We are writing to express our strong support for the Tobacco to 21 Act (H.R. 2411) and the Reversing the Youth Tobacco Epidemic Act (H.R. 2339), both of which would raise the legal age for sale of tobacco products to 21. Raising the tobacco sale age to 21 is an important part of a comprehensive strategy that is needed to prevent young people from starting down a path that often leads to addiction, disease, and premature death. These bills are carefully drafted to ensure that they can be implemented quickly and effectively, and do not contain special interest provisions.
The Tobacco to 21 Act, introduced by Representative Diana DeGette (D-CO) and Representative Chris Stewart (R-UT), and the Reversing the Youth Tobacco Epidemic Act, introduced by Representative Frank Pallone (D-NJ) and Representative Donna Shalala (D-FL), will help reduce youth use of e-cigarettes, which increased by an alarming 78 percent among high school students last year, and use of other tobacco products. Tobacco use remains the leading cause of preventable death in the United States and is responsible for approximately $170 billion in health care costs each year.
Adolescence and young adulthood are critical periods for preventing tobacco use. About 95 percent of adult smokers began smoking before they turned 21. If young people do not begin using tobacco by their early 20’s, they are unlikely to ever do so. Raising the tobacco sale age to 21 will help keep tobacco out of high schools, where younger teens often obtain tobacco products from older classmates who can purchase them legally. Raising the legal age of sale to 21 will also help counter the tobacco industry’s efforts to target young people between the ages of 18 and 21, a crucial time when many move from experimenting with tobacco to regular smoking.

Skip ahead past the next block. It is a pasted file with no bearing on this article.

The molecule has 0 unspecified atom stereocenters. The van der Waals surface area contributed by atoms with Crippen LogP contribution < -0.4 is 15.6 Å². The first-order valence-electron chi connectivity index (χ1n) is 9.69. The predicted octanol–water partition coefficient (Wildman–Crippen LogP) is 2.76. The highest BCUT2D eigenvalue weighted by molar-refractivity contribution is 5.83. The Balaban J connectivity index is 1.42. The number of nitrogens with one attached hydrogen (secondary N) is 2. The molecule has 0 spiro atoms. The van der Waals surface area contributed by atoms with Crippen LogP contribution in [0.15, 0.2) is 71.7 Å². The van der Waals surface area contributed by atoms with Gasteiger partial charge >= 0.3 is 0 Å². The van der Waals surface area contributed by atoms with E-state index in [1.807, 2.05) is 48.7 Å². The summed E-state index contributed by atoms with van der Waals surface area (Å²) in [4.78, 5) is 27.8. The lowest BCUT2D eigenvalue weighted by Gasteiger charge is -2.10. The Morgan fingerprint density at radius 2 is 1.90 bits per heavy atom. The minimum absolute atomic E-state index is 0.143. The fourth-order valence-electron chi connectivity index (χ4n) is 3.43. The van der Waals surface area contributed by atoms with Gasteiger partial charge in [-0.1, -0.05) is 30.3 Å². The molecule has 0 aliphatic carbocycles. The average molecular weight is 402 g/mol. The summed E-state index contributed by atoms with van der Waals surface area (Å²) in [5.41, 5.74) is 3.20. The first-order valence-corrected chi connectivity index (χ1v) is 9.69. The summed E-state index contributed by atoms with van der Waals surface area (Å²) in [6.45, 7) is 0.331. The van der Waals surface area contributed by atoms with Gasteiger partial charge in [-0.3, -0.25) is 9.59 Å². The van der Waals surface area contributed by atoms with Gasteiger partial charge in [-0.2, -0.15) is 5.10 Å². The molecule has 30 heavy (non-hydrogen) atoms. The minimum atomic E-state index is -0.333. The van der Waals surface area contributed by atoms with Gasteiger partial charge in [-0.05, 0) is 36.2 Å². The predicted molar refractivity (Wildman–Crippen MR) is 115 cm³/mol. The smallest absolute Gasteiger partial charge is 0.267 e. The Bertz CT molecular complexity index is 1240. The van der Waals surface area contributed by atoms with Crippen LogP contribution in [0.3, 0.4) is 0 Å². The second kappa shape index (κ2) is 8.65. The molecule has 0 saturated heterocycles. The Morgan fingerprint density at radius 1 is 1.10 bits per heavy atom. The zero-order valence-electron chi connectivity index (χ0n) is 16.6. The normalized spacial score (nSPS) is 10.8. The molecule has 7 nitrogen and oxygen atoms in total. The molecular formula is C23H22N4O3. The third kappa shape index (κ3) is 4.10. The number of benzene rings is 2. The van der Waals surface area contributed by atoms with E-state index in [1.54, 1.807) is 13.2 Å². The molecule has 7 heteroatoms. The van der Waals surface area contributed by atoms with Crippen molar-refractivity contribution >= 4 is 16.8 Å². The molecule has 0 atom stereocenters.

In 2015, the Institute of Medicine (now the National Academy of Medicine) found that raising the tobacco sale age to 21 would reduce the number of youth who start using tobacco products and, over time, reduce the smoking rate by about 12 percent and smoking-related deaths by 10 percent. This translates into 223,000 fewer premature deaths, 50,000 fewer deaths from lung cancer, and 4.2 million fewer years of life lost.